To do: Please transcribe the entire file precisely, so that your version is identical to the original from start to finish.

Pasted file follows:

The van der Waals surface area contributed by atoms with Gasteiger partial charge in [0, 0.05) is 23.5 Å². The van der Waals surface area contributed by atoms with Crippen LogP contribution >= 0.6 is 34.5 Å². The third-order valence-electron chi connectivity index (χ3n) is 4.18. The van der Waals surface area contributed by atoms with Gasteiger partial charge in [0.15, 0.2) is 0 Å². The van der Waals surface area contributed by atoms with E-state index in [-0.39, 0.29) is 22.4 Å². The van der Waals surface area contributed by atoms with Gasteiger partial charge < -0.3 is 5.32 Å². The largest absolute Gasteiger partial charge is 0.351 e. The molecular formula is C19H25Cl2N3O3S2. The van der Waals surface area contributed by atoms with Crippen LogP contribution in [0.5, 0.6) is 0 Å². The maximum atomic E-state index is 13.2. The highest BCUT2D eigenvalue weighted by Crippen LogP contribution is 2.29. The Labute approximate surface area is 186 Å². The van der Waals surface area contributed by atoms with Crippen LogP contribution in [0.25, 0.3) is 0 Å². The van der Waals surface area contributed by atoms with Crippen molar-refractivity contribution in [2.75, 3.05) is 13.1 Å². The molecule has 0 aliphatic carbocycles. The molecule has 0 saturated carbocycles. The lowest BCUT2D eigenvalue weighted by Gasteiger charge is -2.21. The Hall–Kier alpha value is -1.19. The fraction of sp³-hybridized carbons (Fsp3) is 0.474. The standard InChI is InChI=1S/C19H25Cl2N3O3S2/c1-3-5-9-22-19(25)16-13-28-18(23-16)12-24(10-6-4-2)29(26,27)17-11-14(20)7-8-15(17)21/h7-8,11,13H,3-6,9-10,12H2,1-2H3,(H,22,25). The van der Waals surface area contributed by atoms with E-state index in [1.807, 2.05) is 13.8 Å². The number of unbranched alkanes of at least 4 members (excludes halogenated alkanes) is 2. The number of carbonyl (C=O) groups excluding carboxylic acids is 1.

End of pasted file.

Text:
The van der Waals surface area contributed by atoms with Gasteiger partial charge in [0, 0.05) is 23.5 Å². The van der Waals surface area contributed by atoms with Crippen LogP contribution >= 0.6 is 34.5 Å². The third-order valence-electron chi connectivity index (χ3n) is 4.18. The van der Waals surface area contributed by atoms with Gasteiger partial charge in [0.15, 0.2) is 0 Å². The van der Waals surface area contributed by atoms with E-state index in [-0.39, 0.29) is 22.4 Å². The van der Waals surface area contributed by atoms with Gasteiger partial charge < -0.3 is 5.32 Å². The largest absolute Gasteiger partial charge is 0.351 e. The molecular formula is C19H25Cl2N3O3S2. The van der Waals surface area contributed by atoms with Crippen LogP contribution in [0.5, 0.6) is 0 Å². The maximum atomic E-state index is 13.2. The highest BCUT2D eigenvalue weighted by Crippen LogP contribution is 2.29. The Labute approximate surface area is 186 Å². The van der Waals surface area contributed by atoms with Crippen LogP contribution in [0.25, 0.3) is 0 Å². The van der Waals surface area contributed by atoms with Crippen molar-refractivity contribution in [2.75, 3.05) is 13.1 Å². The molecule has 0 aliphatic carbocycles. The molecule has 0 saturated carbocycles. The lowest BCUT2D eigenvalue weighted by Gasteiger charge is -2.21. The Hall–Kier alpha value is -1.19. The fraction of sp³-hybridized carbons (Fsp3) is 0.474. The standard InChI is InChI=1S/C19H25Cl2N3O3S2/c1-3-5-9-22-19(25)16-13-28-18(23-16)12-24(10-6-4-2)29(26,27)17-11-14(20)7-8-15(17)21/h7-8,11,13H,3-6,9-10,12H2,1-2H3,(H,22,25). The van der Waals surface area contributed by atoms with E-state index in [1.807, 2.05) is 13.8 Å². The number of unbranched alkanes of at least 4 members (excludes halogenated alkanes) is 2. The number of carbonyl (C=O) groups excluding carboxylic acids is 1.